EU PVSEC: Doors close on price war

09. September 2011 | Global PV markets, Markets & Trends, 26th EU PVSEC, Top News | By:  Hans-Christoph Neidlein/Jonathan Gifford

Cold winds off the harbor blew hard as the 26th EU PVSEC closes in Hamburg. Visitor numbers were stagnant and many reported slow business and observed massively slashed module prices.

Businessmen walking into the EU PVSEC.

With visitor numbers not increasing, EU PVSEC has witnessed module prices falling rapidly. Image: EU PVSEC.

During the week-long trade fair, according to Goetz Fischbeck from BHF Bank, falling prices was the major story.

Due to slow demand and high inventory levels, Chinese Tier 1 manufacturers lowered their prices during the show from 0.89 euro cents per watt peak (p/Wp) on the Monday to 0.76 p/Wp by Thursday. By the final day of the show, Tier 2 manufacturers were selling their modules below 0.70 euro cents p/Wp.

At the first business forum held at EU PVSEC, Chinese manufacturer LDK's Stuart Brannigan said that he believed that many integrators were waiting for prices to hit rock bottom before committing.

BHF’s Fischbeck, in his analysis, continues that at these pricing levels, for 2012 deliveries, "all top manufactures from China agree that prices for modules will be below 0.70 euro cents p/Wp," which is less than breakeven prices. European manufacturers may also suffer under these price pressures.

"The shakeout of the photovoltaic manufactures has just begun," concludes Fischbeck. "Only the companies with the strongest balance sheets that can endure potentially two years with significant losses stand a chance to survive."

Companies are currently reorganizing operations to reduce costs. Conergy announced today that it will shut down its wafer and cell operations in Germany, affecting around 300 workers.

German equipment manufacturers haven’t been spared the pain. At the beginning of the week, a report by the German equipment manufactures association (VDMA) has shown orders in third quarter of 2011 have fallen year-on-year by 56 percent.

"I’m optimistic that orders will pick up again soon," Peter Fath, spokesman from the VDMA photovoltaic section and CTO Centrotherm told pv magazine. Manz also reported that while orders were not flowing in, good interest was shown in its Copper Indium Gallium (di)selenide (CIGS) thin-film turnkey line.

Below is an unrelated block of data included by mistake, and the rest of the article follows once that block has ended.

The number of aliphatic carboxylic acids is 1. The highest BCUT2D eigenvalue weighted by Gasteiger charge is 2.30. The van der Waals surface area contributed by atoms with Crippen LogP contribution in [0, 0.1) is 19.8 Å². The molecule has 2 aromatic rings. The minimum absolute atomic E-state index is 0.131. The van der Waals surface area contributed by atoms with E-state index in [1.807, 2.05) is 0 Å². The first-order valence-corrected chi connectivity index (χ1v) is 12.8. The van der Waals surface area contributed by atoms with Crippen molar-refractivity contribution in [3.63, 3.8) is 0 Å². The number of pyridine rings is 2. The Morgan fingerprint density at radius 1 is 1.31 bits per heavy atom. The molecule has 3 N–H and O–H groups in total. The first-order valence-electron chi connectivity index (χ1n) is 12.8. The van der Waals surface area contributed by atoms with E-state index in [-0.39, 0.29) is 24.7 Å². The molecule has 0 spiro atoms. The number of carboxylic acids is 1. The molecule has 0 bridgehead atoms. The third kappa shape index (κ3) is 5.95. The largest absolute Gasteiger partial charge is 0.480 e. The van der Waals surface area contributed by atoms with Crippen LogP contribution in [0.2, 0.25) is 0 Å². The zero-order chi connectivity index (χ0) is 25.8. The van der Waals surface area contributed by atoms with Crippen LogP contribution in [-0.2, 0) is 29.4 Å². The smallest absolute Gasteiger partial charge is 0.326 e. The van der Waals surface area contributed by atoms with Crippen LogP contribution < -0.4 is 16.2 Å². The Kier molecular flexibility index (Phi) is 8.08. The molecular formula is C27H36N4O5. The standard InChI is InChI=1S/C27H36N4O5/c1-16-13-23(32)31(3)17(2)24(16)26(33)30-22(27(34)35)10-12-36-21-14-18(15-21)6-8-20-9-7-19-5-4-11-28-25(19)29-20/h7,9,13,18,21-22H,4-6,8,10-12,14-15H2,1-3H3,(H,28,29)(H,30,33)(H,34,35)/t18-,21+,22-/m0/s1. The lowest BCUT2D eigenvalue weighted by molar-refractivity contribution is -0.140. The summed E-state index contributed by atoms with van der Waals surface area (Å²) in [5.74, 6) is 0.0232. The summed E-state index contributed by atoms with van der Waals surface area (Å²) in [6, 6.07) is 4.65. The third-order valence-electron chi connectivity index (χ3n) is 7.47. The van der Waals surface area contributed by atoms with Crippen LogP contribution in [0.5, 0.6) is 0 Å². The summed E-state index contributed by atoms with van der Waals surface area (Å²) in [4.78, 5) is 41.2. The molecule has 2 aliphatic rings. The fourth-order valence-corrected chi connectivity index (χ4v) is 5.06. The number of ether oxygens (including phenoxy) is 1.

Fischbeck is less optimistic for the German equipment suppliers, because they are facing increasing competition. "Chinese equipment suppliers have been able to capture up to 30 percent market share with the Tier 1 manufacturers from China and even higher shares with Tier 2 and Tier 3 manufactures."


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Jim Bray from Plantation

Friday, 09.09.2011 18:16

The price war that is occurring in the solar panel manufacturing industry reminds me of the price wars in the telecom sector back in the 1990s that drove the cost per minute for telephone call from 10 cents a minute down to 2 cents a minute. It was a race to the bottom of profitability. There appears to be an over supply in demand for PV panels that is contributing to the problem. I am concerned that Chinese companies are dumping product on the market to drive consolidation. The fly in their ointment is that the Chinese banks are starting to fill the economic pressure the rest of the bank world is feeling. As the price war continues I got a feeling that around March of 2012 Chinese solar manufactures may be unable to continue to do business because the banks have cut their lines of credit. How the government owned facilities will operate is a big question. Who will cover the warranty on PV panels sold by these companies that are out of business is a big question. A lot of the contraction is due to poorly written business plans that reflect the true profitability potential of commercial solar farms. Investors need to see a clear road map to profitability based on existing solar farms and their current financial performance. Investors are looking for transparency in to commercial solar projects that they do not understand.

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